Why is it that every time I open my mouth and say I am a student in an online university, I immediately have to follow up with a series of reasons, detailed explanations, etc? Am I not a “real” counselor if I attend school online? Is my education not “real”? Are the others (counselors) looking at me thinking that I am not as good as they are because they followed the traditional model of education and I don’t? Why am I afraid to tell potential employers that my degree comes from an online university, even though my program is CACREP accredited?
And again, why do I always find myself thinking and sometimes –depending on the situation- saying: “it’s not that I am stupid, my husband works for the government and we move a lot. I would not be able to finish a degree in a brick-and-mortar school, reason why I had to choose the only alternative left, an online program”. Does it really matter where my learning of theories and concepts takes place? Am I not reading the same books, participating in class discussions, regardless of where I am? After all, my online program requires me to take 1000 hours of supervision during my practicum and internship and although my teacher is in a different corner of the country, my supervisors are right here with me. I am sure much has been written about the pros and cons of online vs. face-to-face learning. There are benefits on both sides, but there are also drawbacks.
One common theme –and reasons why I decided to write about this- present in studies pertaining to online vs. traditional learning is the employer’s perception of online degrees. It appears that in a study “ (…)as many as 98 percent of 109 employers surveyed would prefer to hire the candidate with the traditional degree” (Columbaro, 2009). With these numbers in sight, should I be concerned with the decision I made? Don’t get me wrong, the program I am currently in is absolutely wonderful and I am learning a lot, but if most employers have their minds set on candidates from traditional programs, do I even stand a chance?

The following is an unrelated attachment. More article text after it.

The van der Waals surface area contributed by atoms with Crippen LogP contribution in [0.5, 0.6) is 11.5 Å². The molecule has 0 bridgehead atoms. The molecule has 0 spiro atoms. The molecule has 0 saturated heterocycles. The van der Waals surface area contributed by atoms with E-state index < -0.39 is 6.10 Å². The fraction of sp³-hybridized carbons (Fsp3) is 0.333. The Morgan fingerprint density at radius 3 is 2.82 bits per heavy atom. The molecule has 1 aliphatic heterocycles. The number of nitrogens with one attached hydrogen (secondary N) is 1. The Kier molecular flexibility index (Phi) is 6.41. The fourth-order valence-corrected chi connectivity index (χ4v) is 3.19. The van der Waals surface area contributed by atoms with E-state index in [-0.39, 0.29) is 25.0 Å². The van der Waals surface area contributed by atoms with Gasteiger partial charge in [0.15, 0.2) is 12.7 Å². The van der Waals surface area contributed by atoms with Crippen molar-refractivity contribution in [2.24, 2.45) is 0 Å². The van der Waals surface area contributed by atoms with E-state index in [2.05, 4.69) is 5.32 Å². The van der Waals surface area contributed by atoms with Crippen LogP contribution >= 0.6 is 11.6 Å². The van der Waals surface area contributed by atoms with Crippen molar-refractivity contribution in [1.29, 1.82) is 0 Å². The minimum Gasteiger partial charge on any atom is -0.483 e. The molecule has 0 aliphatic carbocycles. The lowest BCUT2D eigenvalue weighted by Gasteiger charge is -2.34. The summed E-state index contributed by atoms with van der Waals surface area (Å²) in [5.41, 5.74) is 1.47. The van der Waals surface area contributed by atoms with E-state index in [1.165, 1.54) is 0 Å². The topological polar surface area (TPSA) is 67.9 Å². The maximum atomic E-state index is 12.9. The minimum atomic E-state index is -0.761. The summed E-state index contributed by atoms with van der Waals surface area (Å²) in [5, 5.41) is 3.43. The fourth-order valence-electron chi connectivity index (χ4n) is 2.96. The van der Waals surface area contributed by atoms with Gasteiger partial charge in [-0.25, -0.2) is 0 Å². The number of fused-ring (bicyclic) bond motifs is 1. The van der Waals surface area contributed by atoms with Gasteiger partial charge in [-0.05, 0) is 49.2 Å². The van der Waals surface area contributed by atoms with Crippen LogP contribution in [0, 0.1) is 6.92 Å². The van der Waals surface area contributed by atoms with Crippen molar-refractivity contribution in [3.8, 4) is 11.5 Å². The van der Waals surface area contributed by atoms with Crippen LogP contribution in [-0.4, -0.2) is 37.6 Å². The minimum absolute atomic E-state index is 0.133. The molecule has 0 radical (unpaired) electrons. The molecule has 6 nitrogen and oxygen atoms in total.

Since I come from a traditionalistic society, my entire education up to now has been in face-to-face format. Even though at the time I was attending college there were several options for online learning, there was no discussion about which one I should pick.
Granted I come from a very different culture with very different values than the American ones, I must say that up until I moved to America my personal opinion of distance learning has been quite negative. Sure, back home teens and adolescents are not expected or even encouraged to work especially due to the fact that college is free, so choosing an online education doesn’t really make sense; the situation is quite different in the US where most college students have to work in order to support themselves and their education.
Also, Eastern Europeans don’t move much –unlike Americans- so again, why would one need to attend an online program when chances are, he/she will be in the same city for the rest of their life. Lastly, throughout my college years, all internship opportunities were the university’s “problem”. It was the school’s responsibility to place its students at internship sites, all we had to do was show up. Now the situation is quite different, not only because one has to interview in order to get an internship, but also because –as is the case of online universities- students have to go on their own, many times without any help from the school, to find a site.
This is where it gets so puzzling –to me, at least: Since I am attending an online program, I don’t have as much of a chance to network like students in traditional programs. Although I am a member of a number of counseling related organizations and divisions, it’s still pretty tough to get out there. The questions remain, how do we –the ones attending online programs- find those internships (especially since most clinics accept students only from the local universities) and what can we do to change the general employer’s perception ?
Reference: Columbaro, N. (2009). Employer Perceptions of Online Degrees: A Literature Review. Online Journal of Distance Learning Administration, XII/1, 2.
Diana C. Pitaru is a counselor-in-training, and a student at Walden University. Her theoretical interests are in Gestalt, Art, and Narrative therapy while focusing on multicultural issues and eating disorders.